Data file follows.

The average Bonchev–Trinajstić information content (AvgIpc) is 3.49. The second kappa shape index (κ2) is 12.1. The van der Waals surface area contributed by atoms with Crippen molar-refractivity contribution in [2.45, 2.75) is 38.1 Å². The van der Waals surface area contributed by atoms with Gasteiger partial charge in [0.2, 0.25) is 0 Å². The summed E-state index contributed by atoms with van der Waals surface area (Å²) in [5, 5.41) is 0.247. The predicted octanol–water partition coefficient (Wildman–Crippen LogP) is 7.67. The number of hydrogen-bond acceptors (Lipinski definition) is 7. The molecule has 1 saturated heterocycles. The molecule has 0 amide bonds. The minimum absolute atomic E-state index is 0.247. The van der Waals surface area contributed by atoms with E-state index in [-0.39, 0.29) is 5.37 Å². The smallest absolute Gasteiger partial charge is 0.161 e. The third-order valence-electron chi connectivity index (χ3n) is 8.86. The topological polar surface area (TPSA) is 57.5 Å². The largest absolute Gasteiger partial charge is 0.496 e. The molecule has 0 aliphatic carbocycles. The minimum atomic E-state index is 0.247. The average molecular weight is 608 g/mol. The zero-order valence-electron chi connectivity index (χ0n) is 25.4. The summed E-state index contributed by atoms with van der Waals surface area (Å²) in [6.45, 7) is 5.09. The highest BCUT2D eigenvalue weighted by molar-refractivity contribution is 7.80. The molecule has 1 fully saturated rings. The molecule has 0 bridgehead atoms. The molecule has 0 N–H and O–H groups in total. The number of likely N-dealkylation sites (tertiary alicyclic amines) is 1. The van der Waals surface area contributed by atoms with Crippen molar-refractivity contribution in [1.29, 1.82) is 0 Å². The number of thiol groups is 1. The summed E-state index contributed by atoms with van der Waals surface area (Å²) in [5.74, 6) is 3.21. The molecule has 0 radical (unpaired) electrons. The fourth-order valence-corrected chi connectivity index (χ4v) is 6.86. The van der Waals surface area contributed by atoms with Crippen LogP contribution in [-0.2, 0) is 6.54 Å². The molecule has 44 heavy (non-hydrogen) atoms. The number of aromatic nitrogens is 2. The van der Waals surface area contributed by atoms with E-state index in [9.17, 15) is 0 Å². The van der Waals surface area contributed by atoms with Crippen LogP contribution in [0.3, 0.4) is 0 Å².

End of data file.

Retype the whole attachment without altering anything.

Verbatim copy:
The average Bonchev–Trinajstić information content (AvgIpc) is 3.49. The second kappa shape index (κ2) is 12.1. The van der Waals surface area contributed by atoms with Crippen molar-refractivity contribution in [2.45, 2.75) is 38.1 Å². The van der Waals surface area contributed by atoms with Gasteiger partial charge in [0.2, 0.25) is 0 Å². The summed E-state index contributed by atoms with van der Waals surface area (Å²) in [5, 5.41) is 0.247. The predicted octanol–water partition coefficient (Wildman–Crippen LogP) is 7.67. The number of hydrogen-bond acceptors (Lipinski definition) is 7. The molecule has 1 saturated heterocycles. The molecule has 0 amide bonds. The minimum absolute atomic E-state index is 0.247. The van der Waals surface area contributed by atoms with E-state index in [-0.39, 0.29) is 5.37 Å². The smallest absolute Gasteiger partial charge is 0.161 e. The third-order valence-electron chi connectivity index (χ3n) is 8.86. The topological polar surface area (TPSA) is 57.5 Å². The largest absolute Gasteiger partial charge is 0.496 e. The molecule has 0 aliphatic carbocycles. The minimum atomic E-state index is 0.247. The average molecular weight is 608 g/mol. The zero-order valence-electron chi connectivity index (χ0n) is 25.4. The summed E-state index contributed by atoms with van der Waals surface area (Å²) in [6.45, 7) is 5.09. The highest BCUT2D eigenvalue weighted by molar-refractivity contribution is 7.80. The molecule has 1 fully saturated rings. The molecule has 0 bridgehead atoms. The molecule has 0 N–H and O–H groups in total. The number of likely N-dealkylation sites (tertiary alicyclic amines) is 1. The van der Waals surface area contributed by atoms with Crippen molar-refractivity contribution in [1.29, 1.82) is 0 Å². The number of thiol groups is 1. The summed E-state index contributed by atoms with van der Waals surface area (Å²) in [5.74, 6) is 3.21. The molecule has 0 radical (unpaired) electrons. The fourth-order valence-corrected chi connectivity index (χ4v) is 6.86. The van der Waals surface area contributed by atoms with Crippen LogP contribution in [-0.2, 0) is 6.54 Å². The molecule has 44 heavy (non-hydrogen) atoms. The number of aromatic nitrogens is 2. The van der Waals surface area contributed by atoms with E-state index in [9.17, 15) is 0 Å². The van der Waals surface area contributed by atoms with Crippen LogP contribution in [0.3, 0.4) is 0 Å².